Christine Bilbrey: [00:15:59] So, what other kinds of insurance is your company offer? Can attorneys get dental or vision? Are there other things that they could look into with you?

Chip Trefry: [00:16:08] Yep. We have one area is 401k plans, which is one of my favorite areas to work in, it’s interesting to me that, you know, the 401k is a product that’s purchased by a firm when their income starts going up and sometimes they’ll start making some money, they’ll start their firm off, they’ll bring their employees in, [who] came from other firms, or they came from the firm they left from, or they’re just a start-up and they put in what would be called like a “Safe Harbor Basic 401k Plan”, where you can put up to 15 percent of your income into the plan and that satisfies the need immediately to hire and attract the type employees that you want in the firm. But ultimately, when the firm becomes more successful, the formula needs to be analyzed to see if it’s really maximizing what it can do for the partners. Then there’s what’s called a “Safe Harbor New Comparability Formula” that will skew more money toward the owners of the firms, that, of course, being the lawyers, and then ultimately, if there’s a real big need for tax deductions, and because the firm has now become extremely successful— in the marketing pieces that I’ve seen, we’re talking the 350 to 400 thousand dollar range for the owners, when they’ve hit that level they’re looking for something more than what a 401k profit share will offer, there’s what’s called a “defined benefit plan” and that’s where you can get well above the 50 to 55 thousand dollar a year deduction that you can put in the accounts of the owners in the profit sharing and you can go significantly higher than that in the defined benefit. That’s one area.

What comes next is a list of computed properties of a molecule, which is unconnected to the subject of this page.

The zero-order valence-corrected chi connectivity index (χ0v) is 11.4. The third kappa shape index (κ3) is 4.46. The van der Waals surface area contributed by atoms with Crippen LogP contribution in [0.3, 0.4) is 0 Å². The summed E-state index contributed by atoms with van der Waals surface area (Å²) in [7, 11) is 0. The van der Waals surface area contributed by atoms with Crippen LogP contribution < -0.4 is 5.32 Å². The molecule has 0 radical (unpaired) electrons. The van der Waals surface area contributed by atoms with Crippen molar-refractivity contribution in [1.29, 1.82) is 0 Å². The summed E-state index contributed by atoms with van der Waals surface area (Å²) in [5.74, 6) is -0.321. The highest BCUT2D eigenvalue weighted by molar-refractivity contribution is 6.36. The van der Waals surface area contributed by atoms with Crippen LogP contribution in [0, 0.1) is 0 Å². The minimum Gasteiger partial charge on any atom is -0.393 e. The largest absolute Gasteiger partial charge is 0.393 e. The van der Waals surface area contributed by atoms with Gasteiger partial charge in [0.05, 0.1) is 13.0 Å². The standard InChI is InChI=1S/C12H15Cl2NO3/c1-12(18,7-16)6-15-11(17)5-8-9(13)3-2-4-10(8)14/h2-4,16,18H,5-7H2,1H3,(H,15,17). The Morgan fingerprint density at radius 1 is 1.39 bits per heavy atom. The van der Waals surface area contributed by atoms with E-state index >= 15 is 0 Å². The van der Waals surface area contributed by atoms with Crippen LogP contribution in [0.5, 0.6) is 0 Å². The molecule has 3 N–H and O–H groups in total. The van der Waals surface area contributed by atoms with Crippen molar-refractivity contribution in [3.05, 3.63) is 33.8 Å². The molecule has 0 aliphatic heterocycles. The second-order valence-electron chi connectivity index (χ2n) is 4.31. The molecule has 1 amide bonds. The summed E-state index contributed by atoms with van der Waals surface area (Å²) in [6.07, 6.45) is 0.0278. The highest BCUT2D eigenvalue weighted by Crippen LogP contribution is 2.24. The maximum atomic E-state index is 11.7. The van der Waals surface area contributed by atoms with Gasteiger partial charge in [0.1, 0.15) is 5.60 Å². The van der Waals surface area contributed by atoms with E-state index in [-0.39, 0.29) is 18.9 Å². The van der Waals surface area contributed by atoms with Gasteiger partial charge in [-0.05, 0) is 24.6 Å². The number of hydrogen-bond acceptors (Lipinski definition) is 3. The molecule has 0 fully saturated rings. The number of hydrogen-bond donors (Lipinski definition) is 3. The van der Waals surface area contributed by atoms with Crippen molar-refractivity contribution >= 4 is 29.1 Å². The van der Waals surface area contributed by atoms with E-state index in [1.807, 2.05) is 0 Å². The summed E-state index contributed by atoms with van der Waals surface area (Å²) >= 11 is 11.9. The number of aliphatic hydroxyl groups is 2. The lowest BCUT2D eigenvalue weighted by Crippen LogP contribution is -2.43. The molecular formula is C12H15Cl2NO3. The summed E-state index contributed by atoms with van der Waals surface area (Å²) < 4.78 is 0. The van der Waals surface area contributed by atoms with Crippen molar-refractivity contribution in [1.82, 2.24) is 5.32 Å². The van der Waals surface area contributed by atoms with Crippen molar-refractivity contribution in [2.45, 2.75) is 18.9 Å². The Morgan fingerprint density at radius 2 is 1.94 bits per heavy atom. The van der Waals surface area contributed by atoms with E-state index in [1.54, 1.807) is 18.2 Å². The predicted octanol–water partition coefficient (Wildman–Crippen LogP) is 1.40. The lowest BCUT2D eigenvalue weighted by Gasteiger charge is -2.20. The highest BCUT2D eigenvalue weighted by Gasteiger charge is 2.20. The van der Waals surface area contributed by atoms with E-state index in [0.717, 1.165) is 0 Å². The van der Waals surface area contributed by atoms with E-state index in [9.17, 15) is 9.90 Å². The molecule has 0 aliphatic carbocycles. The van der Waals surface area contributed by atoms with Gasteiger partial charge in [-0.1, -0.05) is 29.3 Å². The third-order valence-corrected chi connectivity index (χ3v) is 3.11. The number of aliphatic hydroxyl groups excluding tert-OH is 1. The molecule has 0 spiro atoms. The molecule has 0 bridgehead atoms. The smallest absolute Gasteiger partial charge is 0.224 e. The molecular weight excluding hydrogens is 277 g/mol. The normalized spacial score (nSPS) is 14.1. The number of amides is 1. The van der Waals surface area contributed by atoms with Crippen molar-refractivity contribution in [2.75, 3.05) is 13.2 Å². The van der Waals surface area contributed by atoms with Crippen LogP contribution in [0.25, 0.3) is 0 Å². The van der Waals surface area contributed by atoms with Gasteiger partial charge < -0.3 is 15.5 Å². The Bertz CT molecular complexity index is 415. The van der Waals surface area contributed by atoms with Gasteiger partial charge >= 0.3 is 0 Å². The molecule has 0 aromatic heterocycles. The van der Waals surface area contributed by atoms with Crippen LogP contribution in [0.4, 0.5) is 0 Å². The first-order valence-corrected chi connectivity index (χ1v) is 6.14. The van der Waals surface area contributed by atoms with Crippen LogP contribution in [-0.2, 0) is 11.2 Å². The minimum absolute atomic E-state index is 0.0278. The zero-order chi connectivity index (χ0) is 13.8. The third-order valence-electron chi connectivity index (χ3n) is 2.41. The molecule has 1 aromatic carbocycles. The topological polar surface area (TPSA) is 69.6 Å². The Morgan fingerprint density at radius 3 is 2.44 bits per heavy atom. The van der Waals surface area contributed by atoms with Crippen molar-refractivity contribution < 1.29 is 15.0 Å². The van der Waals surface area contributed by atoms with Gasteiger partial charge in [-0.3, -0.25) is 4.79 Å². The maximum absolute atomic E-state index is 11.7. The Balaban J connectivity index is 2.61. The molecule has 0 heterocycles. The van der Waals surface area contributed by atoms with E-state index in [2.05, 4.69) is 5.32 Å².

Christine Bilbrey: [00:18:00] And the 401k is that available to the very small firms? Say, three people, can they start a 401K plan there?

Chip Trefry: [00:18:07] Yes. Yes, they can. Absolutely.

Christine Bilbrey: [00:18:10] That’s excellent, and I think that that’s an area that’s overlooked, especially young attorneys because they think they can’t afford to do that yet. Do they have to put— is there a minimum amount that they have to go put into that 401k to start? Or, you know, what’s the threshold for them to get it started?

Chip Trefry: [00:18:23] No, there’s no minimums but you’ll see a firm, you know, let’s say, two partners and they get three or four employees with three, four, five employees, forty to fifty-five thousand dollar a year contribution for the for the whole firm. Probably about the lowest you’d want to start it off at. That’s including what the employees would put in because they can, of course, match and put their own money in the plan. It’s crucial that you pick a provider that does on-site enrollments rather than just having the employees go onto a website and learn about the plan because the websites are never going to excite them into putting their own money into it and if they don’t contribute, then the plan won’t work as efficiently as it will if the employees contribute.